Paper No. 14-3
Presentation Time: 8:45 AM
IMPORTANCE OF WETLAND DRAINAGE IN A HIGH-ELEVATION, SNOWMELT-DOMINATED CATCHMENT, SENATOR BECK BASIN, SAN JUAN MOUNTAINS, SW COLORADO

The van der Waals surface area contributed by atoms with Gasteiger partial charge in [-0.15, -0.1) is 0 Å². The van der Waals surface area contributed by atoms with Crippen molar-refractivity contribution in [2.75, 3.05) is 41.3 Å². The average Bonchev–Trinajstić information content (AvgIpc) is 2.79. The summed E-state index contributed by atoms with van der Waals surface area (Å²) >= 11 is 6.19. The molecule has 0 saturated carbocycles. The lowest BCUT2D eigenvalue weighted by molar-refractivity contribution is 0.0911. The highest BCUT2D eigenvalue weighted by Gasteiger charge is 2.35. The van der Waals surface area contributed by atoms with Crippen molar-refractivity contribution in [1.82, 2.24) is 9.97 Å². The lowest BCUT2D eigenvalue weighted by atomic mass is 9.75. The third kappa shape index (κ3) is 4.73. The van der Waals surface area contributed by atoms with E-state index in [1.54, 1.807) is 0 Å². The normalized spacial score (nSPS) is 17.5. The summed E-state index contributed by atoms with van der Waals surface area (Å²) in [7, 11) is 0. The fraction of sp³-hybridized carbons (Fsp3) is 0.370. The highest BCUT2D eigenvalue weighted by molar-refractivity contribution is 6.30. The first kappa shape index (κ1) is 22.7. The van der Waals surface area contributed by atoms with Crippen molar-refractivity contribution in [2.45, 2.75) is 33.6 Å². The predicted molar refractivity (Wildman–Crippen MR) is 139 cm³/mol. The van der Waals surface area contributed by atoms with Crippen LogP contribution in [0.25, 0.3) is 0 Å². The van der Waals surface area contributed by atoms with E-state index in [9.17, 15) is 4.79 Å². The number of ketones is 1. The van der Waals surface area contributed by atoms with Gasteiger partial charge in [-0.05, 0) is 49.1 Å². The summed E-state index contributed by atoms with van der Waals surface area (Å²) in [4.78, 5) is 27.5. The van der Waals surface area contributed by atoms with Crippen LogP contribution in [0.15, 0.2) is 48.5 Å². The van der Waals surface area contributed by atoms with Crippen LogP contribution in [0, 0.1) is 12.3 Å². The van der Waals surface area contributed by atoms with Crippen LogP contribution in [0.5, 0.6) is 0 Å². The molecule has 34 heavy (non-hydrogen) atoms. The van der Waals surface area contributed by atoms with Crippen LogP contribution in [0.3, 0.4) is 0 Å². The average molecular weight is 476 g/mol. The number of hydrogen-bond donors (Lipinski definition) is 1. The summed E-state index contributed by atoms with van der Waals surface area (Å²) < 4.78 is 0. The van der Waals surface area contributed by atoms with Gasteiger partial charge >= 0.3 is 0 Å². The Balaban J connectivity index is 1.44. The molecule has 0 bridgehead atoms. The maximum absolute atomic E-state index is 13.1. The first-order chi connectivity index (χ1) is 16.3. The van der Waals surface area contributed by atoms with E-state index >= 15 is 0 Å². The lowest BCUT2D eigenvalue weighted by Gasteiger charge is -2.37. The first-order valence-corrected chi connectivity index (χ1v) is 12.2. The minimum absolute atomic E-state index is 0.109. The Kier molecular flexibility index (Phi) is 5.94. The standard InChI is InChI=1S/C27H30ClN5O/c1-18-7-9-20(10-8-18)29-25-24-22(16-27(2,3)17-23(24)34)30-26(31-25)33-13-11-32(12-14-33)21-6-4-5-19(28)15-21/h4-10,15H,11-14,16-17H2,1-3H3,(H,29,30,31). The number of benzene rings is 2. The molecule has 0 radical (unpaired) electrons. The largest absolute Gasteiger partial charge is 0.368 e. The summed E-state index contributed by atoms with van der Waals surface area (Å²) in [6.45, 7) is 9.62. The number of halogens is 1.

Snowmelt is a major contributor to streamflow in high-elevation headwater basins. Drainage from wetlands in these basins may be crucial to maintain baseflow following snowmelt, which is integral for late-season downstream flow. Climate change may affect the timing, amount, and form of precipitation that falls in these basins, potentially impacting wetland hydrology. This talk will examine streamflow characteristics in the Senator Beck Basin (SBB), San Juan Mountains, SW Colorado, to study how the timing of peak snow water equivalent (SWE) and snowmelt influences when baseflow due to wetland drainage becomes significant, determined when baseflow composes 15% or more of post-peak streamflow. It has been observed that when the stream is dry above the wetlands in the SBB, a downstream gauge still recorded flow. Daily stream discharge and specific conductance have been recorded at the SBB gauge since 2005. These data were used to estimate baseflow contribution to streamflow via the Conductivity Mass Balance method. SWE values are recorded at a nearby NRCS snow telemetry (SNOTEL) station. The timing of peak SWE and snow all gone (SAG) are compared to total streamflow and to baseflow discharge. Three years of snowmelt and streamflow data are examined: dry, average, and wet. Results for the three years indicate that the timing of significant baseflow for the wet year occurs approximately 30 days later than for the dry year. The stream from the SBB is a headwater tributary to the Colorado River. Therefore, it is imperative to quantify wetland discharge. High-elevation wetlands are known to occur throughout many of the world’s mountains. These wetlands may provide significant baseflow to maintain streamflow during the latter part of the year. Changes in hydrologic processes can have compounding effects on downstream flow. This work will provide a better understanding of the connection between snowmelt, wetland discharge and recharge, and baseflow in high-elevation headwater streams. Future climate variability may influence the timing, amount, and form of precipitation, thus modifying the local water budget and subsequent baseflow discharge.